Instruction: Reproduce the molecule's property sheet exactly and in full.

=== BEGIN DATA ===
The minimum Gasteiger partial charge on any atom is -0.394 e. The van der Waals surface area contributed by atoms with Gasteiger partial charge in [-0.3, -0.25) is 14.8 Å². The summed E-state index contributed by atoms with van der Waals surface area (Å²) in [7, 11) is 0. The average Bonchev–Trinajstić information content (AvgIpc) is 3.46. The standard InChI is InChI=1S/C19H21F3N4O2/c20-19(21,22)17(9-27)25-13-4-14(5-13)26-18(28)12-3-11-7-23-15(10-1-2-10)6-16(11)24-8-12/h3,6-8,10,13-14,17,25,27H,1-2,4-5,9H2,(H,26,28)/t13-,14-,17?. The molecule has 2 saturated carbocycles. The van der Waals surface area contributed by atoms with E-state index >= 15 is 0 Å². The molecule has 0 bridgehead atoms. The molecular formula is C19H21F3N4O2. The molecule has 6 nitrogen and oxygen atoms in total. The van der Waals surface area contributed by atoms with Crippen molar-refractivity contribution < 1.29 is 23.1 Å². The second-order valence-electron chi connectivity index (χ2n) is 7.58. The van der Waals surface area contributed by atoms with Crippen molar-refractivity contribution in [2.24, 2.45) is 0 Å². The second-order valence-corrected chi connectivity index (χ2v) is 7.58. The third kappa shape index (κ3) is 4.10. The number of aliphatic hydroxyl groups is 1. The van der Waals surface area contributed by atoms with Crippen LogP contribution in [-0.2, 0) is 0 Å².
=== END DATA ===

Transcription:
The minimum Gasteiger partial charge on any atom is -0.394 e. The van der Waals surface area contributed by atoms with Gasteiger partial charge in [-0.3, -0.25) is 14.8 Å². The summed E-state index contributed by atoms with van der Waals surface area (Å²) in [7, 11) is 0. The average Bonchev–Trinajstić information content (AvgIpc) is 3.46. The standard InChI is InChI=1S/C19H21F3N4O2/c20-19(21,22)17(9-27)25-13-4-14(5-13)26-18(28)12-3-11-7-23-15(10-1-2-10)6-16(11)24-8-12/h3,6-8,10,13-14,17,25,27H,1-2,4-5,9H2,(H,26,28)/t13-,14-,17?. The molecule has 2 saturated carbocycles. The van der Waals surface area contributed by atoms with E-state index >= 15 is 0 Å². The molecule has 0 bridgehead atoms. The molecular formula is C19H21F3N4O2. The molecule has 6 nitrogen and oxygen atoms in total. The van der Waals surface area contributed by atoms with Crippen molar-refractivity contribution < 1.29 is 23.1 Å². The second-order valence-electron chi connectivity index (χ2n) is 7.58. The van der Waals surface area contributed by atoms with Crippen molar-refractivity contribution in [2.24, 2.45) is 0 Å². The second-order valence-corrected chi connectivity index (χ2v) is 7.58. The third kappa shape index (κ3) is 4.10. The number of aliphatic hydroxyl groups is 1. The van der Waals surface area contributed by atoms with Crippen LogP contribution in [-0.2, 0) is 0 Å².